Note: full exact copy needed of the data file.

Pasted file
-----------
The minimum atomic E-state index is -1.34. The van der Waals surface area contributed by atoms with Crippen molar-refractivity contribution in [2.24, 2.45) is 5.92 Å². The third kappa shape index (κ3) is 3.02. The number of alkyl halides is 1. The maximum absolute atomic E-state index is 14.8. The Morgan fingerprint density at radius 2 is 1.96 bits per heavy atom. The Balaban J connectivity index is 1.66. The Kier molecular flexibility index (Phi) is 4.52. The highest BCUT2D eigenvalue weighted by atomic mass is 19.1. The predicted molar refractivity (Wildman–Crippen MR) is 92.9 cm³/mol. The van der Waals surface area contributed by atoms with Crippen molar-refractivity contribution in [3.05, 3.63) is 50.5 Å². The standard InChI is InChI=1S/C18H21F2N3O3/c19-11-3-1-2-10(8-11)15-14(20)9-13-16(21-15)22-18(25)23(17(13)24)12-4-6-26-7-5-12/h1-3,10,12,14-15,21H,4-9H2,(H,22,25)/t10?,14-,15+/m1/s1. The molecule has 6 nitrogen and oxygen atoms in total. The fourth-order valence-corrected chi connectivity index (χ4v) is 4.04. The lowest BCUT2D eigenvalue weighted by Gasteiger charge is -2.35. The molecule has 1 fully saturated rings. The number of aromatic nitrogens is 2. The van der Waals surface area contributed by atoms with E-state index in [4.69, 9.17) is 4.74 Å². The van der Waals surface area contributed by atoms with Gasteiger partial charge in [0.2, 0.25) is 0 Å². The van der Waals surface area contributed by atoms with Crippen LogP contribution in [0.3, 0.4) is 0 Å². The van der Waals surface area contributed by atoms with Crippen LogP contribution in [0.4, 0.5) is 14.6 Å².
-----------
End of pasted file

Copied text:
The minimum atomic E-state index is -1.34. The van der Waals surface area contributed by atoms with Crippen molar-refractivity contribution in [2.24, 2.45) is 5.92 Å². The third kappa shape index (κ3) is 3.02. The number of alkyl halides is 1. The maximum absolute atomic E-state index is 14.8. The Morgan fingerprint density at radius 2 is 1.96 bits per heavy atom. The Balaban J connectivity index is 1.66. The Kier molecular flexibility index (Phi) is 4.52. The highest BCUT2D eigenvalue weighted by atomic mass is 19.1. The predicted molar refractivity (Wildman–Crippen MR) is 92.9 cm³/mol. The van der Waals surface area contributed by atoms with Crippen molar-refractivity contribution in [3.05, 3.63) is 50.5 Å². The standard InChI is InChI=1S/C18H21F2N3O3/c19-11-3-1-2-10(8-11)15-14(20)9-13-16(21-15)22-18(25)23(17(13)24)12-4-6-26-7-5-12/h1-3,10,12,14-15,21H,4-9H2,(H,22,25)/t10?,14-,15+/m1/s1. The molecule has 6 nitrogen and oxygen atoms in total. The fourth-order valence-corrected chi connectivity index (χ4v) is 4.04. The lowest BCUT2D eigenvalue weighted by Gasteiger charge is -2.35. The molecule has 1 fully saturated rings. The number of aromatic nitrogens is 2. The van der Waals surface area contributed by atoms with E-state index in [4.69, 9.17) is 4.74 Å². The van der Waals surface area contributed by atoms with Gasteiger partial charge in [0.2, 0.25) is 0 Å². The van der Waals surface area contributed by atoms with Crippen LogP contribution in [0.3, 0.4) is 0 Å². The van der Waals surface area contributed by atoms with Crippen LogP contribution in [0.4, 0.5) is 14.6 Å².